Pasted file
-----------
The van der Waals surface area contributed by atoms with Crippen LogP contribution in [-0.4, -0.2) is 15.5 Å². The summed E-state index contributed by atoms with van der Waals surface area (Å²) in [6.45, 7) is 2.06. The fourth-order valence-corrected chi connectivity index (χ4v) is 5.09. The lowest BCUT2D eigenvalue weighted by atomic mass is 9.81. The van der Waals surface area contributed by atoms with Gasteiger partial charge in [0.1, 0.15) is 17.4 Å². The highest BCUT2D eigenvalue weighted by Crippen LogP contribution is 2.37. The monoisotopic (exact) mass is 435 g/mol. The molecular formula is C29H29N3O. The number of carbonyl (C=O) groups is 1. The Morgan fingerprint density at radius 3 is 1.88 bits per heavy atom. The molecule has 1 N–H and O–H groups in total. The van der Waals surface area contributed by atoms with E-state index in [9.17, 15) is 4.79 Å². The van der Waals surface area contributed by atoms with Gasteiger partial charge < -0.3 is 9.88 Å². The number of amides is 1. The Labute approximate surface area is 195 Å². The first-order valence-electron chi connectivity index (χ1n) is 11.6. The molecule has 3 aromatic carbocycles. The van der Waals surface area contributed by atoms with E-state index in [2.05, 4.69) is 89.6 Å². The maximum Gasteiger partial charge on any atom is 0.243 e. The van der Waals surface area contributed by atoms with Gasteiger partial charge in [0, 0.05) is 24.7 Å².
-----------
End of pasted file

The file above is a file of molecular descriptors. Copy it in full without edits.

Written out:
The van der Waals surface area contributed by atoms with Crippen LogP contribution in [-0.4, -0.2) is 15.5 Å². The summed E-state index contributed by atoms with van der Waals surface area (Å²) in [6.45, 7) is 2.06. The fourth-order valence-corrected chi connectivity index (χ4v) is 5.09. The lowest BCUT2D eigenvalue weighted by atomic mass is 9.81. The van der Waals surface area contributed by atoms with Gasteiger partial charge in [0.1, 0.15) is 17.4 Å². The highest BCUT2D eigenvalue weighted by Crippen LogP contribution is 2.37. The monoisotopic (exact) mass is 435 g/mol. The molecular formula is C29H29N3O. The number of carbonyl (C=O) groups is 1. The Morgan fingerprint density at radius 3 is 1.88 bits per heavy atom. The molecule has 1 N–H and O–H groups in total. The van der Waals surface area contributed by atoms with E-state index in [9.17, 15) is 4.79 Å². The van der Waals surface area contributed by atoms with Gasteiger partial charge < -0.3 is 9.88 Å². The number of amides is 1. The Labute approximate surface area is 195 Å². The first-order valence-electron chi connectivity index (χ1n) is 11.6. The molecule has 3 aromatic carbocycles. The van der Waals surface area contributed by atoms with E-state index in [2.05, 4.69) is 89.6 Å². The maximum Gasteiger partial charge on any atom is 0.243 e. The van der Waals surface area contributed by atoms with Gasteiger partial charge in [0, 0.05) is 24.7 Å².